I especially liked the newspapers, which again look incredibly realistic. As you sift through the old crusty paper, you really do feel like a detective scouring the local press for potentially linked events.
You’ll also find the individual case files for each of the ten cases you have to crack. These are actually quite compact considering the amount of information there is to cover, however you will have to make sure you don’t accidentally read bits of information you shouldn’t as you scan through it.
How to Play Sherlock Holmes Consulting Detective
In Sherlock Holmes Consulting Detective, your goal is to solve a crime as accurately as you can and as quickly as you can. There are ten in the box, which are ordered by date. So, you’re recommended to start at the beginning or risk exposing information you otherwise shouldn’t have known (unless you fancied being a time-traveling detective).
Players will explore the different leads in the case book, interview witnesses, and review the local press to source information. Then, when you think you’ve got a solution to the crime, you’ll go to Sherlock Holmes to present your findings.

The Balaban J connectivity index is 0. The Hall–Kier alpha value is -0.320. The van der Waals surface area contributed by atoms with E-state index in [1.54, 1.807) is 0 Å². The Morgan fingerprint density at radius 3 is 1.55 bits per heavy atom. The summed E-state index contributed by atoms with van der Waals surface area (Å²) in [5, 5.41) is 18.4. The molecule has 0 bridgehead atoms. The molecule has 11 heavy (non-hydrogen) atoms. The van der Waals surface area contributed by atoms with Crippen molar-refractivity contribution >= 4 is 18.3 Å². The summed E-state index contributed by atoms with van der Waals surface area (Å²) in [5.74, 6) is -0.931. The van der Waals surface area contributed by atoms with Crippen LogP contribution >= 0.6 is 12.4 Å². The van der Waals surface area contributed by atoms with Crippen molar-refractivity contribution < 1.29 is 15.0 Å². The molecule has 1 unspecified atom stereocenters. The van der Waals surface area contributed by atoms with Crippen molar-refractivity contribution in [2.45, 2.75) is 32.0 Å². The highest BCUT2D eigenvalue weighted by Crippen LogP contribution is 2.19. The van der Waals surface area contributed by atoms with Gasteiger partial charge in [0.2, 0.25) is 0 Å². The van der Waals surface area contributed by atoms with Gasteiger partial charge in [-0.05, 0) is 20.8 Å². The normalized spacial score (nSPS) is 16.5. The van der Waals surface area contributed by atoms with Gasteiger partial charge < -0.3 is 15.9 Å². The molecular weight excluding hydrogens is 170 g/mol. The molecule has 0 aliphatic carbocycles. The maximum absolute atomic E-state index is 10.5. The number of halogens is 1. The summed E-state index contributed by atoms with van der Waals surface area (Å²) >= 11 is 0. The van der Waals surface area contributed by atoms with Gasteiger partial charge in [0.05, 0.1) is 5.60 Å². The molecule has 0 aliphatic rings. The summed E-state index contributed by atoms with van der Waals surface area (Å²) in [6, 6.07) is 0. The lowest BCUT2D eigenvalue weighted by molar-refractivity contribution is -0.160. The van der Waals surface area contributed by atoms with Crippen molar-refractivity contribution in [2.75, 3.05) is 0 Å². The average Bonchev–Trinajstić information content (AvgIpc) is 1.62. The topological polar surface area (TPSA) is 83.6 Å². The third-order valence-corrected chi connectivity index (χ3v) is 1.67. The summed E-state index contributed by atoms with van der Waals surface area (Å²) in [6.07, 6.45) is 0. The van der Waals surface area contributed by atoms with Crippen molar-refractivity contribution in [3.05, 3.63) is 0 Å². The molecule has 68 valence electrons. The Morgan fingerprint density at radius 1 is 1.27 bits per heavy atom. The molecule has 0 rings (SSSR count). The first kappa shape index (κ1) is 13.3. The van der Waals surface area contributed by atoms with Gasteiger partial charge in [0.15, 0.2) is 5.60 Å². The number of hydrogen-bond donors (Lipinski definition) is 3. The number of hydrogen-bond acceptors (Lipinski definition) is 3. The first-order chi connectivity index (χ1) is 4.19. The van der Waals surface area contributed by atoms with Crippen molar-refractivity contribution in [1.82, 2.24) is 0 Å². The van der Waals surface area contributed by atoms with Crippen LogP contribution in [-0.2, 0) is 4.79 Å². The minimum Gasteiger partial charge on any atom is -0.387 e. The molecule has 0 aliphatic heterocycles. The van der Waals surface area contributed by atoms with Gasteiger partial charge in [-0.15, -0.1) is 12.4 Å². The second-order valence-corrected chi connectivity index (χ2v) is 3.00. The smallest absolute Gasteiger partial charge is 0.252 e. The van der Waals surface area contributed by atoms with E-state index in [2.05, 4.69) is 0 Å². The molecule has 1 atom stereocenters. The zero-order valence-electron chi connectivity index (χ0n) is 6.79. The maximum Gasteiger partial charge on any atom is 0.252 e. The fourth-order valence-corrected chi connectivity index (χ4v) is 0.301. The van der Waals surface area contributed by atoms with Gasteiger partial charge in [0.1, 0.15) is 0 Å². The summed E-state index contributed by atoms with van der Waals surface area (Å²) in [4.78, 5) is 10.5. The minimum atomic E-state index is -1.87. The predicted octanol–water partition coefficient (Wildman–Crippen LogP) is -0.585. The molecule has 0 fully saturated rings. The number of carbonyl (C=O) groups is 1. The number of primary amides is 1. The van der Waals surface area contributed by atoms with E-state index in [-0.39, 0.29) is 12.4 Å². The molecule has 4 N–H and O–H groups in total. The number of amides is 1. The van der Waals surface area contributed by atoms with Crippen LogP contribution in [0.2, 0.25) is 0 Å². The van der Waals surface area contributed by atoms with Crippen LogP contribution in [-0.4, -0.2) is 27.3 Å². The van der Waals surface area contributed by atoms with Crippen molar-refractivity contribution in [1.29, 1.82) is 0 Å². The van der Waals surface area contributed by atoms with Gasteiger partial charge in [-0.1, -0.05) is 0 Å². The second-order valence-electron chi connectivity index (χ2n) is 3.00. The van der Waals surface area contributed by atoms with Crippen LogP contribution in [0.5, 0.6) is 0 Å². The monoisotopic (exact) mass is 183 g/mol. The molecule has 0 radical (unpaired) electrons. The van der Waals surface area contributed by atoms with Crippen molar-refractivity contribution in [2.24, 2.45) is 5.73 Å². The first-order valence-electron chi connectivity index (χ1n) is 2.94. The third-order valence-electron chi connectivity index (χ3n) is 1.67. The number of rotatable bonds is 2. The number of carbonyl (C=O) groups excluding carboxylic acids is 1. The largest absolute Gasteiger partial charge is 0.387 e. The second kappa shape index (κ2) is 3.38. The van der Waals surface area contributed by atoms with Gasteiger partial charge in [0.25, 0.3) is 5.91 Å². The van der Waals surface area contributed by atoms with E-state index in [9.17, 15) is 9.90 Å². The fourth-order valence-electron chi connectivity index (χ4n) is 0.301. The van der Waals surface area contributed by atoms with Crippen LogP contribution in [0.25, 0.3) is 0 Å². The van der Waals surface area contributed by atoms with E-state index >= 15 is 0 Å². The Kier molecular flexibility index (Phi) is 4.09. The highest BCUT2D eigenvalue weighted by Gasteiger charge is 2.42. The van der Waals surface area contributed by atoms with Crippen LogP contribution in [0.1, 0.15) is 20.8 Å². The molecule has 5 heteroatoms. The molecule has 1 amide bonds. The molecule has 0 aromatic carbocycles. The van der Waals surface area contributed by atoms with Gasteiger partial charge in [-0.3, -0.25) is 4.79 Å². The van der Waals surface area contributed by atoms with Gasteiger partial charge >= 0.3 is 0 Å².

Your success is measured by how close you are to the actual solution to the crime, and how quickly you managed to solve it compared to Sherlock himself (measured by many leads you visited).
What’s At Your Disposal
The Case Book
Along with an introduction to the case, this book contains a list of all the leads you can follow to uncover more information. They’re ordered by location (split into the five districts) and, when you choose to follow one, contains a paragraph of information about what you learn from it.
This is an address book of everyone in London that could be connected to the case. It advises you on which lead to follow in the case book to find this person.
You’ll have access to local newspapers, too, to try and help you piece things together.
The game board is a map of London split into five areas. You can use it to mock up where different suspects were compared to the scene of the crime, and where leads are located.
Turns are very simple. The first player – known as the lead investigator – takes the case book and chooses a lead from it (say, the ‘scene of the crime’). They then turn to that page in the case book and read aloud the relevant paragraph.
It then becomes the next player’s turn, who similarly chooses a lead, reads it aloud, and so on.
During this time, players can freely delve into the character directory to find potential suspects/witnesses, review the map, or read the newspapers. You can also go back and read the old leads.
Players are encouraged to openly discuss their thoughts on the clues they uncover and theories about the case. Once the team thinks they might have cracked it, they then stop following leads and move onto the reveal and scoring part of the game.